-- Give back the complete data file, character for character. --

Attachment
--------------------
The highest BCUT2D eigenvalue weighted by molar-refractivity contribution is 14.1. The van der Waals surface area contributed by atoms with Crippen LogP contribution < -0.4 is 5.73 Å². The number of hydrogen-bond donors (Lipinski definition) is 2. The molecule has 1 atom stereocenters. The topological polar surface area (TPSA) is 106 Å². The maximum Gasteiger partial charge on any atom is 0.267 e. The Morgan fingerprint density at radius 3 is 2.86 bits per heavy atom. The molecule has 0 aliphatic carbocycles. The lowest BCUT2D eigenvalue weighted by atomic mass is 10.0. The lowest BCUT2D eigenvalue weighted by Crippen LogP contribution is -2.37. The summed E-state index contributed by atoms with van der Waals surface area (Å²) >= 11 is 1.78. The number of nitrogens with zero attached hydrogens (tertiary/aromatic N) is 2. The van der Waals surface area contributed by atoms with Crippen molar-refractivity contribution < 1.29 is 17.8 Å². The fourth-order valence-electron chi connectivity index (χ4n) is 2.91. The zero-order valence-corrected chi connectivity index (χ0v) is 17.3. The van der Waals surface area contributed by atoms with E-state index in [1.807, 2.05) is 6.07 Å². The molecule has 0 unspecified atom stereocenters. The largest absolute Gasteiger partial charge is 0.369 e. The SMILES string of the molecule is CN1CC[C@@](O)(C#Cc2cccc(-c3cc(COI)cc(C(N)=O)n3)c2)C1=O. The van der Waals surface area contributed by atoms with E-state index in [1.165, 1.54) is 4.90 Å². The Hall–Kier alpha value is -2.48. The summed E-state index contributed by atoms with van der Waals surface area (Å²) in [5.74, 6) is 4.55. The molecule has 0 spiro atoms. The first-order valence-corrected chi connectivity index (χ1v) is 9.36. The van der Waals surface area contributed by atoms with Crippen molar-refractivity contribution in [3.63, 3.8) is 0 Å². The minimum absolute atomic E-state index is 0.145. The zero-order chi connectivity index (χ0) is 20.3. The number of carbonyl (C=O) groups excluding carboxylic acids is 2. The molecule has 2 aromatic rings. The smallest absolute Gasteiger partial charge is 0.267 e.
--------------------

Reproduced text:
The highest BCUT2D eigenvalue weighted by molar-refractivity contribution is 14.1. The van der Waals surface area contributed by atoms with Crippen LogP contribution < -0.4 is 5.73 Å². The number of hydrogen-bond donors (Lipinski definition) is 2. The molecule has 1 atom stereocenters. The topological polar surface area (TPSA) is 106 Å². The maximum Gasteiger partial charge on any atom is 0.267 e. The Morgan fingerprint density at radius 3 is 2.86 bits per heavy atom. The molecule has 0 aliphatic carbocycles. The lowest BCUT2D eigenvalue weighted by atomic mass is 10.0. The lowest BCUT2D eigenvalue weighted by Crippen LogP contribution is -2.37. The summed E-state index contributed by atoms with van der Waals surface area (Å²) >= 11 is 1.78. The number of nitrogens with zero attached hydrogens (tertiary/aromatic N) is 2. The van der Waals surface area contributed by atoms with Crippen molar-refractivity contribution < 1.29 is 17.8 Å². The fourth-order valence-electron chi connectivity index (χ4n) is 2.91. The zero-order valence-corrected chi connectivity index (χ0v) is 17.3. The van der Waals surface area contributed by atoms with E-state index in [1.807, 2.05) is 6.07 Å². The molecule has 0 unspecified atom stereocenters. The largest absolute Gasteiger partial charge is 0.369 e. The SMILES string of the molecule is CN1CC[C@@](O)(C#Cc2cccc(-c3cc(COI)cc(C(N)=O)n3)c2)C1=O. The van der Waals surface area contributed by atoms with E-state index in [1.165, 1.54) is 4.90 Å². The Hall–Kier alpha value is -2.48. The summed E-state index contributed by atoms with van der Waals surface area (Å²) in [5.74, 6) is 4.55. The molecule has 0 spiro atoms. The first-order valence-corrected chi connectivity index (χ1v) is 9.36. The van der Waals surface area contributed by atoms with Crippen molar-refractivity contribution in [3.63, 3.8) is 0 Å². The minimum absolute atomic E-state index is 0.145. The zero-order chi connectivity index (χ0) is 20.3. The number of carbonyl (C=O) groups excluding carboxylic acids is 2. The molecule has 2 aromatic rings. The smallest absolute Gasteiger partial charge is 0.267 e.